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This is really a small world.   Your decision of studying abroad may be influenced by the elections in other countries.

Election Triggers Tention

For example, in 1997, international students from Asia avoided Australia due to the white supremacist policy of the ‘One Nation Party.’  Pauline Hanson, the founder of the party,  gained great support from the Australian government for her racist movement.  The sensational news lovers like the media followed Hanson’s attacking Aboriginal rights, immigration and refugees rights.    During the academic year 1997-1998, the number of international students in Australia dropped 3.7%.

Now let’s take a look at what is happening in the U.S. presidential election 2016.  Donald Trump, the presumptuous nominee for the Republican party, viewed as a bigot and racist by many, is going to affect your decision in studying in the U.S.

Trump’s problem is he does not feel comfortable with color people.  As a matter of fact, his racism has become his biggest asset to his supporters.  The mainstream media in the U.S. are often attracted to Trump’s bigotry and racism.   It is sad to see that the U.S. media would rather report Trump’s highly controversial and racist remarks than report a morally correct statement from Bernie Sanders, who is running as a presidential candidate for the Democratic Party.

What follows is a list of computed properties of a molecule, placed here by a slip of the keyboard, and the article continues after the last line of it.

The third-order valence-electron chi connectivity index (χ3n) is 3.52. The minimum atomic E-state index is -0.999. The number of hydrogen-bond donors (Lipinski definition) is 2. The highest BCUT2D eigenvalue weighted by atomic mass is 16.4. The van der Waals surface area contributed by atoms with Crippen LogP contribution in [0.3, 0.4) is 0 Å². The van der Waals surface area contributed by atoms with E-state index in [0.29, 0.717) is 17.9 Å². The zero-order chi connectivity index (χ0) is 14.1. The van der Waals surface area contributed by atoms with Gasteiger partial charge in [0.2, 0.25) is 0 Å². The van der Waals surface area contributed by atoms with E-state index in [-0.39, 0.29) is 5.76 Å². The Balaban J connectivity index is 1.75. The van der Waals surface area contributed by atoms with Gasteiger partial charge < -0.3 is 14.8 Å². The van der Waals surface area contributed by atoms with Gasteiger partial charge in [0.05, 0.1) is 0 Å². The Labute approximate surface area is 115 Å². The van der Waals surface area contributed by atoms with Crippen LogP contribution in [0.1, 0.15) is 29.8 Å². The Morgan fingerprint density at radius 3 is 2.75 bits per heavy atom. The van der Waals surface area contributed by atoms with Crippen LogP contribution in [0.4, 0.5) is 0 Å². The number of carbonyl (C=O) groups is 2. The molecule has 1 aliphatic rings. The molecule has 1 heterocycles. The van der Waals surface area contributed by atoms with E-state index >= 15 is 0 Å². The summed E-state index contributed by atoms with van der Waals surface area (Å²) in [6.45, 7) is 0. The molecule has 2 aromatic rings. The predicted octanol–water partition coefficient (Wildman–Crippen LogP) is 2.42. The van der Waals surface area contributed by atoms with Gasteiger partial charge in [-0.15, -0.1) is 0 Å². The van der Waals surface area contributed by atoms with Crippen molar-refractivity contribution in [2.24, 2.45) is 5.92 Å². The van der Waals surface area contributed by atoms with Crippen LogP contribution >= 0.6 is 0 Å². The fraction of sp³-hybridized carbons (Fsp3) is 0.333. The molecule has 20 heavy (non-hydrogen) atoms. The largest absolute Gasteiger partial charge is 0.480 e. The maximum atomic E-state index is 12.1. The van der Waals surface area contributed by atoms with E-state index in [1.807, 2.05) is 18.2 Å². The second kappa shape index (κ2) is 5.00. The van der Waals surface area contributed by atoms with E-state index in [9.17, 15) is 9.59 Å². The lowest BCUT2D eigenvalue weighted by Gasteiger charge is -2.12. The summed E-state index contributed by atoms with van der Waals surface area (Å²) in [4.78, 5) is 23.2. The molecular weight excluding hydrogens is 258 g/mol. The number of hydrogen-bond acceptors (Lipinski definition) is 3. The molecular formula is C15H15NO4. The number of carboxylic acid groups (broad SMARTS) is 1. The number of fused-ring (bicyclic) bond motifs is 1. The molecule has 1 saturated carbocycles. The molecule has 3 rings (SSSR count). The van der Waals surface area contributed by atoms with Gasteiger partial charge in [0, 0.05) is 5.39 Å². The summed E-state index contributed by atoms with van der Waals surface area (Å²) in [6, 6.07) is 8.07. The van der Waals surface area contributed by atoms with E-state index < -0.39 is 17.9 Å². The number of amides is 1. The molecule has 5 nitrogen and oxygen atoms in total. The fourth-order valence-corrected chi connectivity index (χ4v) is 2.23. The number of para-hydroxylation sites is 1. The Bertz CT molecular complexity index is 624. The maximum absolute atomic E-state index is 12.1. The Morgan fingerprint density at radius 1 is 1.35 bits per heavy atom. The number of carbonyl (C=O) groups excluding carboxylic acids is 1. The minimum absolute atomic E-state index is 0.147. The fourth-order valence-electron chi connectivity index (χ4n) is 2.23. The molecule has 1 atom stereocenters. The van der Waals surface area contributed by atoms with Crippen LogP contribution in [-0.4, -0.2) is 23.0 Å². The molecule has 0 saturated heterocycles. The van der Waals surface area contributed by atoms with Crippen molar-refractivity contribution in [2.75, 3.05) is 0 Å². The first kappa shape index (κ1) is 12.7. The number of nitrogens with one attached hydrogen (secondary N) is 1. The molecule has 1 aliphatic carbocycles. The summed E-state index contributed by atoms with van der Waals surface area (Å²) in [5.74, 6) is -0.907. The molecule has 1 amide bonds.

No wonder that some media has compared the rise of Donald Trump to that of Australia’s Paulin Hanson.

Who is in the White House Matters

We think that the decline of international students is inevitable in the U.S. if Trump becomes America’s president.    On June 20, 2016, the Education News of published an article titled ‘Donald Trump Presidency Could Cut International Student Enrollment at U.S. Colleges,’  also pointed out the hypothetical outcome of America’s presidential election.

The report is based on two surveys of a sample of 1.2 million international students. Among them, 40,442 people responded to the surveys.

The result shows if Trump were U.S. president, more international students were not coming to the U.S. compared to a Hilary Clinton presidency.  ‘This is particularly true of Mexican and Latin American students.’ according to the article.

The article further states ‘student respondents, who came from 118 different countries, 60 percent said they were less inclined to study in the U.S. if Trump is the next president. A Hillary Clinton presidency would result in 3.8 percent of respondents staying away from the U.S. for their college pursuits. Among Mexican respondents, 79.8 percent said they were less inclined to attend a U.S. school if Trump is president compared with 4.2 percent under Clinton.’

Let’s pay close attention to the U.S. presidential election this year and hope that the majority of Americans will have a right sense to choose the best candidate for the country.

(Author: Tanya T. Gray; Editor: Thor Gray)